The Victorian Curriculum Foundation–10 sets out what every student should learn during their first eleven years of schooling. The curriculum is the common set of knowledge and skills required by students for lifelong learning, social development and active and informed citizenship.
At School of The Good Shepherd, the beliefs and practices of our Catholic faith and tradition are embedded in every aspect of our lives. We aim to provide opportunities for our community to recognise God’s presence in their daily lives, in those around them and in their environment. Like the Good Shepherd, all members of our flock are important to us and reflect the work of God. Learners are encouraged to develop their personal relationship with God and staff aim to empower students to live a life based on the life and teachings of Jesus – The Good Shepherd. As a Catholic school, prayer, liturgy and the celebration of Masses throughout the year, provide opportunities for students, staff and families to gather together as a community of faith and learning.
Sacraments are celebrated with First Reconciliation in year 3, Eucharist in year 4 and Confirmation in year 6.
Our goal is to make Learning Visible to every student every day. We are committed to develop our students as learners by providing them with the skills and dispositions needed to build upon their prior knowledge, grow and flourish. Our philosophy is based on the research of John Hattie, Professor of Education and Director of the Melbourne Education Research Institute at the University of Melbourne, Australia.
We explicitly teach skills that enable students to achieve success across all areas of the curriculum by getting learners to understand and implement the characteristics of a Visible Learner.
- can be their own teacher
- can articulate what they are learning and why
- can talk about how they are learning – the strategies they are using to learn
- can articulate their next learning steps
- can use self-regulation strategies
- are assessment-capable (understands the assessment tools being used and what their results mean and can self-assess)
- seek, are resilient and aspire to challenge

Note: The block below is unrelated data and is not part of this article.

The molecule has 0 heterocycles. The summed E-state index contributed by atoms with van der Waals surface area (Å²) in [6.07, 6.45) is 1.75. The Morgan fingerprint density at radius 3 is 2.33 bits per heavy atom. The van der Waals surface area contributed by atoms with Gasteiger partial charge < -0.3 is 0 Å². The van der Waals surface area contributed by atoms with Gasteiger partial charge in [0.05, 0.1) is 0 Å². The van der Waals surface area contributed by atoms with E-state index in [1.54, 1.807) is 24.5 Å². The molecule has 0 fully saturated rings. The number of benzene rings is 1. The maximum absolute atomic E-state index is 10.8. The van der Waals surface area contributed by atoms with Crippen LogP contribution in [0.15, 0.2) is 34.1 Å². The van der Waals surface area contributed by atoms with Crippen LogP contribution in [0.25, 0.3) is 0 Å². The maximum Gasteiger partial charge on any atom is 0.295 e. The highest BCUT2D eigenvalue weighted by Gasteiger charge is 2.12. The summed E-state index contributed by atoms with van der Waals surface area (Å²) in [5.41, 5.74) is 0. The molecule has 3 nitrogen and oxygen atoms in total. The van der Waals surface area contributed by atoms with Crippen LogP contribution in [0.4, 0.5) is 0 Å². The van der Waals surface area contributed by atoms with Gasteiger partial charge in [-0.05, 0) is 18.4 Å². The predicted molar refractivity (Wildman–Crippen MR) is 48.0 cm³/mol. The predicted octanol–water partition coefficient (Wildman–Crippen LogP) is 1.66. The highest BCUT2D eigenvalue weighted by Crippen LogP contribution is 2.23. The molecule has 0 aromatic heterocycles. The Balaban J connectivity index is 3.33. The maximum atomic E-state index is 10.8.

- can set mastery goals
- ask questions
- see errors as opportunities and are comfortable saying that they don’t know and/or need help
- positively supports their peers’ learning
- knows what to do when they don’t know what to do
- actively seeks feedback
- have metacognitive skills and can talk about these (systematic planning, memory, abstract thinking, critical thinking, problem solving, etc.).
We pride ourselves in making learning visible. Learning intentions are displayed in ‘learner friendly’ language to help our learners know how am I going?, where am I going? and where to next? By making learning and progress visible we empower both our learners and their parents.
At School of The Good Shepherd we believe that a successful literacy program reflects the general requirements of the curriculum whilst addressing the specific needs of each student. This is achieved through analysing data collected from each child, strong planning practices and explicitly teaching students at their point of need. To facilitate this, a daily literacy block is mandated at each level of our school. It is structured so that teachers work with both whole and small groups, enabling differentiated teaching and learning to take place.
We explicitly teach the skills of oral language, reading and writing as well as embedding English language skills into other curriculum spheres.
We believe that oral language is the key to strong literacy acquisition so we plan tasks that enhance oral language development and listening skills in our students.
We are committed to developing a love of reading in our students. From the early years, children are taught how to choose literature appropriate to their abilities and interests. Through the explicit teaching of critical reading skills our students also develop an appreciation that reading is fundamentally ‘about thinking’ and making connections to their own experience and life. Our students are exposed to a wide range of rich literature, visual texts and language experiences which aim to build vocabulary and to provide the stimulus for learning about language.
In Prep-Year 2, we use literature and language experience to provide a context for writing. As our students progress through the school we believe in the explicit teaching of text types in the context of inquiry units. Simultaneously, we respect our students’ voice by giving them opportunity to experiment with writing independently. Spelling is taught explicitly and in context from Prep-Year 6.
We are committed to supporting those students who are experiencing difficulty in reading through Reading Recovery/Discovery and small group interventions (LLI).